I recently wrote an article on my blog that includes "dog emergency pack"
    and some other dog emergency info.

    My dogs are almost human and I treat them as such, I'm sure you do too.

    By the way, this also goes for people, except we're only a little smarter
    than dogs so we can pay more attention to our wounds.
     
  4. iamnotbri

    iamnotbri New Member

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    Anyone Here Right Now? Come Respond To My Post Plz About A Leg Injury!
     
  5. iamnotbri

    iamnotbri New Member

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    Plz Someone Respond To My Post If Anyone Is In Here My Dog Is Hurting!!!!!!!!!!!
     
  6. wilford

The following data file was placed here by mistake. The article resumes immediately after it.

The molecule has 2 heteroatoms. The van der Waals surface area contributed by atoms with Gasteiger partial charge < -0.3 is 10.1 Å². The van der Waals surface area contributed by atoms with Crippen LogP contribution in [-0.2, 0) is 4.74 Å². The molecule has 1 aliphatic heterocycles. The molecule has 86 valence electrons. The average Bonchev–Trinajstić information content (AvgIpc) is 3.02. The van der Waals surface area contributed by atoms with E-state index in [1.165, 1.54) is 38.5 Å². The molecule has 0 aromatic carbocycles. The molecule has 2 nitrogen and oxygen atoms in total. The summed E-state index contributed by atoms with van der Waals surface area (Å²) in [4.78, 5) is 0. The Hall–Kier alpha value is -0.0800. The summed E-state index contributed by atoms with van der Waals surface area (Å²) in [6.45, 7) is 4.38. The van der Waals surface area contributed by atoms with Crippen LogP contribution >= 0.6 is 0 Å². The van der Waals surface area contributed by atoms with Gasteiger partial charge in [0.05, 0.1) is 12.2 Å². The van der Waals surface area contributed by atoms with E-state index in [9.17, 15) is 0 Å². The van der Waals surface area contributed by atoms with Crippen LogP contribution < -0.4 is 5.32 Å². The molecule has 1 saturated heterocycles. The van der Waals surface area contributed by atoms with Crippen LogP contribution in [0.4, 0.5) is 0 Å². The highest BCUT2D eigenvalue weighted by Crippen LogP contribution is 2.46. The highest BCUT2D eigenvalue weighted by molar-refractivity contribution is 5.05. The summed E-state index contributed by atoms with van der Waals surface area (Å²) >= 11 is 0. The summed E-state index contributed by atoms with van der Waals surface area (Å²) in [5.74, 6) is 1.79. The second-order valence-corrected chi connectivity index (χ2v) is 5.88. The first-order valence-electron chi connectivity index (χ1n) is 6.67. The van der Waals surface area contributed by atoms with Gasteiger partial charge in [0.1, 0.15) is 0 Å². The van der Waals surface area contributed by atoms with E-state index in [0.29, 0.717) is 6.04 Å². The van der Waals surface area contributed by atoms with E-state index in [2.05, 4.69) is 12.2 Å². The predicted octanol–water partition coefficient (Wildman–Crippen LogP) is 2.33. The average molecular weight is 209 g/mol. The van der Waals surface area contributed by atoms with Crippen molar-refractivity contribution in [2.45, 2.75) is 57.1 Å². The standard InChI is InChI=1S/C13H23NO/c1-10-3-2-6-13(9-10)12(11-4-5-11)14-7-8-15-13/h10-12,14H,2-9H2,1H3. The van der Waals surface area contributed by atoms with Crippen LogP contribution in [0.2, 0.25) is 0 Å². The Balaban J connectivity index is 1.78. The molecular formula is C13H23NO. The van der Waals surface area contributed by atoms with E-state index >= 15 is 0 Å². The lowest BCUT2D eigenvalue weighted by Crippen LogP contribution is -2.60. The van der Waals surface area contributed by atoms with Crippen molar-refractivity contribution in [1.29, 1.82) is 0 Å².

wilford New Member

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    I think this is the best for our own pet dogs and cats..

    Accidents may happen unexpectedly any time of the day..So its better to be prepared at all times..

    [​IMG]
     
  7. wilford

    wilford New Member

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    Dog Temperature

    "The normal body temperature range for adult dogs is 37.5-39.2 °C (99.5-102.5 F°), taken in normal room temperatures for a resting dog."

    "There are many different types of thermometers; each model has an optimum time needed to complete the job."